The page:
From the traditional perspective of “who uses pays,” it is natural for users to pay for the transaction fees. When we transfer to others using a bank account, we also need to pay for the handling fee. But when it comes to the Internet economy, it is totally unreasonable.

Just imagine, when you are connecting a website which is on top of AWS, and a pop-up window opens requiring you to sign up and pay ten cents for the electricity of the server and the traffic. You will probably want to leave the website at this point. After you have signed up and paid, you may think this should be the end of all irritating requirements. But no, maybe some pictures or videos on the website are actually stored on Azure, and then another box jumps out requiring you to sign up on Facebook and pay for the resources. By this point, you would definitely leave.

The circuitous pattern described above is the current reality of the blockchain economy. Users need to create an account and deposit to that account before they use any blockchain services, and the depositing process is usually done through intricate and unreliable over-the-counter platforms. The complex processes consume a high cognitive cost. Potential users may leave in each possible step. And paying for every operation on the blockchain violates users’ psychology and habits: multiple small payments often result in pains that exceed the actual to-be-paid amount.

Therefore, it is hard for decentralized exchanges on the blockchain to attract new users outside of the blockchain and cryptocurrency communities. They can only seize the existing users who have blockchain accounts and cryptocurrencies. The fact that only token holders can enjoy blockchain services makes decentralized exchanges limited to a certain user persona, which seriously restricts the development of the blockchain economy and is harmful for the mass-adoption of blockchain technology.

Customer acquisition is a problem not only for the blockchain industry, but for the whole online industry. The cost of customer acquisition by various Internet companies is increasing. Developers and operators of decentralized applications cannot rely on a users’ faith for the purpose of user acquisition. Today, it is important to increase the user experience by optimizing the user interface and simplifying the operation process. It is also a commonly used method to bear transaction fees of users or offer subsidies to them.

How to reasonably subsidize users on the existing blockchain infrastructure is worth thinking. The simplest and most direct way is to issue tokens to the users for free, but this will inevitably attract a great number of free token claiming bots. Although the claiming bots can be avoided by reimbursing the transaction fee to users directly, it does not reduce the cognitive cost during users’ first experience.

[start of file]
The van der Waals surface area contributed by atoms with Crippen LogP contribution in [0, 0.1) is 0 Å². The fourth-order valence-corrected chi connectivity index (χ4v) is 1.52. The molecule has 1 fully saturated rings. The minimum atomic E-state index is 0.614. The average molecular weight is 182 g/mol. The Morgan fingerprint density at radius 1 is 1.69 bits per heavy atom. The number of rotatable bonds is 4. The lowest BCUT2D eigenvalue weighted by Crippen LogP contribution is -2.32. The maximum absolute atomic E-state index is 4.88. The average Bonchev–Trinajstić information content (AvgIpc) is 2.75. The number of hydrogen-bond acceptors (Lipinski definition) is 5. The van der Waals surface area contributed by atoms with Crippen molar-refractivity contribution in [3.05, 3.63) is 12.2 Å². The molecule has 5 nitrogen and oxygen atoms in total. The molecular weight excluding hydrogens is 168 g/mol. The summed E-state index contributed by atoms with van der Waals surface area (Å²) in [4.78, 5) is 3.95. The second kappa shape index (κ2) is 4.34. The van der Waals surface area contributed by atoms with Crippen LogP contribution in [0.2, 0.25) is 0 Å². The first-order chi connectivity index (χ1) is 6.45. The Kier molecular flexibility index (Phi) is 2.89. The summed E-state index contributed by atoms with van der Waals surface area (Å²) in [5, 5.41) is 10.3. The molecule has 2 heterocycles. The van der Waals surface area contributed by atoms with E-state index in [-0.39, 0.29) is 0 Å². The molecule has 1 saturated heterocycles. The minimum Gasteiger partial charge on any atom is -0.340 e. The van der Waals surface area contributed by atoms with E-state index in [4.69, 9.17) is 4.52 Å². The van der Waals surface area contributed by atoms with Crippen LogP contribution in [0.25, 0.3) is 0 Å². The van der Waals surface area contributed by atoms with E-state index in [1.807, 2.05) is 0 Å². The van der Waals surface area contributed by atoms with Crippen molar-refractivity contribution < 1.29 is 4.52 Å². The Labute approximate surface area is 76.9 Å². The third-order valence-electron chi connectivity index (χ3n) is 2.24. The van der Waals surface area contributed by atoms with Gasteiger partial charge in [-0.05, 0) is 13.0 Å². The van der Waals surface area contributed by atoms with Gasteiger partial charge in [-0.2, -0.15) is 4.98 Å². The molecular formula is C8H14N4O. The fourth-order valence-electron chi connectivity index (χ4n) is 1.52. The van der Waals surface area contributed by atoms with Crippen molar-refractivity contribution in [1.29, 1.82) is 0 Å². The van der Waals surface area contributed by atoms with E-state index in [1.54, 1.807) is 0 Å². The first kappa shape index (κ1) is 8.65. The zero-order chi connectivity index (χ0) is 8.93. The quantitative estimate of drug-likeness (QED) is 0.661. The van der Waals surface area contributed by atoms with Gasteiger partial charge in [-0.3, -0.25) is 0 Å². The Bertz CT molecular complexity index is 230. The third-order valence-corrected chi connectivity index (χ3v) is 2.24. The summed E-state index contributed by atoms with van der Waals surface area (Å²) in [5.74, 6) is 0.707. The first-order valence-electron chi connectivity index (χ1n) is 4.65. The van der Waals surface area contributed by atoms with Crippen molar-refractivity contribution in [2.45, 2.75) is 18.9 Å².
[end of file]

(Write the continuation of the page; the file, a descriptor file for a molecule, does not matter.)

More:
Currently, the most user-friendly mechanism for new users on the blockchain is by using smart contract wallets. For example, the Argent wallet on Ethereum and the Mykey wallet on EOS both help users get rid of memorizing private keys, the seed phrases, inputting transaction fees or other details to be remembered. Through the sockets deeply integrated in the wallet, users can interact with decentralized financial applications on the blockchain such as Compound and Kyber, and the fees of interactions are covered by the wallet companies.

Nevertheless, smart contract wallets integrating specific applications restrict users’ freedom to visit other smart contracts, which makes the smart wallets not so “smart.” When there is network congestion, the opaque transaction handling mechanism of smart contract wallets also decreases users’ control of transactions. For example, when the transaction fee on Ethereum skyrocketed on 2020.03.13, the transaction fee for an account to initiate transactions was set too low by Argent so that the transactions issued by this account were delayed for more than two hours. Besides, trading through smart contract wallets requires one additional step compared to ordinary wallets, and therefore, costs more. It also reduces the efficiency of the whole network. More importantly, DApps supported by smart contract wallets are very limited. If users want to use more DApps, they may have difficulties in the operation.

Conflux Transaction Sponsorship Mechanism

Now that we’ve broken down the transaction payments on the public blockchains, how does Conflux solve this problem? In addition to improving throughput and increasing confirmation times to reduce the cost of users, Conflux has also considered how to facilitate new users’ experience on the blockchain when designing the consensus protocol. Conflux allows new users with zero balance to enjoy the on-chain smart contracts. We consider removing the hurdle of an initial deposit for operating smart contracts to be attractive for new users because it is important to stimulate users’ interest and motivation to give blockchain technology a try.